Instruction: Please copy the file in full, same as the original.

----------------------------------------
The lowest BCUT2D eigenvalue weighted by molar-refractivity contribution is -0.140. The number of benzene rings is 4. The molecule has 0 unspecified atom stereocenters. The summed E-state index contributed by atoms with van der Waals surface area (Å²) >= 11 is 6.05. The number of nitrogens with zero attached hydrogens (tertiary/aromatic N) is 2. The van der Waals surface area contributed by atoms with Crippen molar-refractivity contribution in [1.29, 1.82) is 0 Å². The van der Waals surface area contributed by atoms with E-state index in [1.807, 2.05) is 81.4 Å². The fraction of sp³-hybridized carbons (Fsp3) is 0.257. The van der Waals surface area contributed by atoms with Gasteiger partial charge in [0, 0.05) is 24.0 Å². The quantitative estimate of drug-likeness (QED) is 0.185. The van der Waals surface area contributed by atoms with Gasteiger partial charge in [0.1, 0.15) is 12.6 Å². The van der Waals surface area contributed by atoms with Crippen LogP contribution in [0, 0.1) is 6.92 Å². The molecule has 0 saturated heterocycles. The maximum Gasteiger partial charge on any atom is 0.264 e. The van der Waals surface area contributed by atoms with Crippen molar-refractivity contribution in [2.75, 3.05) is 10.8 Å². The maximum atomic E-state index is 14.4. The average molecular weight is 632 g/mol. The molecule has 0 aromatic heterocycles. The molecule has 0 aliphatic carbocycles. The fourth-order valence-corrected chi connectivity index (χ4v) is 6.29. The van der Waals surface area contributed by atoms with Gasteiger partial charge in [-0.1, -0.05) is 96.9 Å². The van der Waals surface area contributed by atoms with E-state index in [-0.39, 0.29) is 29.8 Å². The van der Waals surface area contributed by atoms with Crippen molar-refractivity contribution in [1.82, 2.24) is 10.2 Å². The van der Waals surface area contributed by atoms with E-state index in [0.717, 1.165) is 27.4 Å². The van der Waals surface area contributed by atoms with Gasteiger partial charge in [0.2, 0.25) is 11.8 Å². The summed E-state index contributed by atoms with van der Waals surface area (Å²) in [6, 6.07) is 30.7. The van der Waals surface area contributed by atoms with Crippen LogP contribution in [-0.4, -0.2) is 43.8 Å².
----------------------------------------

The lowest BCUT2D eigenvalue weighted by molar-refractivity contribution is -0.140. The number of benzene rings is 4. The molecule has 0 unspecified atom stereocenters. The summed E-state index contributed by atoms with van der Waals surface area (Å²) >= 11 is 6.05. The number of nitrogens with zero attached hydrogens (tertiary/aromatic N) is 2. The van der Waals surface area contributed by atoms with Crippen molar-refractivity contribution in [1.29, 1.82) is 0 Å². The van der Waals surface area contributed by atoms with E-state index in [1.807, 2.05) is 81.4 Å². The fraction of sp³-hybridized carbons (Fsp3) is 0.257. The van der Waals surface area contributed by atoms with Gasteiger partial charge in [0, 0.05) is 24.0 Å². The quantitative estimate of drug-likeness (QED) is 0.185. The van der Waals surface area contributed by atoms with Gasteiger partial charge in [0.1, 0.15) is 12.6 Å². The van der Waals surface area contributed by atoms with Crippen LogP contribution in [0, 0.1) is 6.92 Å². The molecule has 0 saturated heterocycles. The maximum Gasteiger partial charge on any atom is 0.264 e. The van der Waals surface area contributed by atoms with Crippen molar-refractivity contribution in [2.75, 3.05) is 10.8 Å². The maximum atomic E-state index is 14.4. The average molecular weight is 632 g/mol. The molecule has 0 aromatic heterocycles. The molecule has 0 aliphatic carbocycles. The fourth-order valence-corrected chi connectivity index (χ4v) is 6.29. The van der Waals surface area contributed by atoms with Gasteiger partial charge in [-0.1, -0.05) is 96.9 Å². The van der Waals surface area contributed by atoms with E-state index in [-0.39, 0.29) is 29.8 Å². The van der Waals surface area contributed by atoms with Crippen molar-refractivity contribution in [1.82, 2.24) is 10.2 Å². The van der Waals surface area contributed by atoms with E-state index in [0.717, 1.165) is 27.4 Å². The van der Waals surface area contributed by atoms with Gasteiger partial charge in [0.2, 0.25) is 11.8 Å². The summed E-state index contributed by atoms with van der Waals surface area (Å²) in [6, 6.07) is 30.7. The van der Waals surface area contributed by atoms with Crippen LogP contribution in [-0.4, -0.2) is 43.8 Å².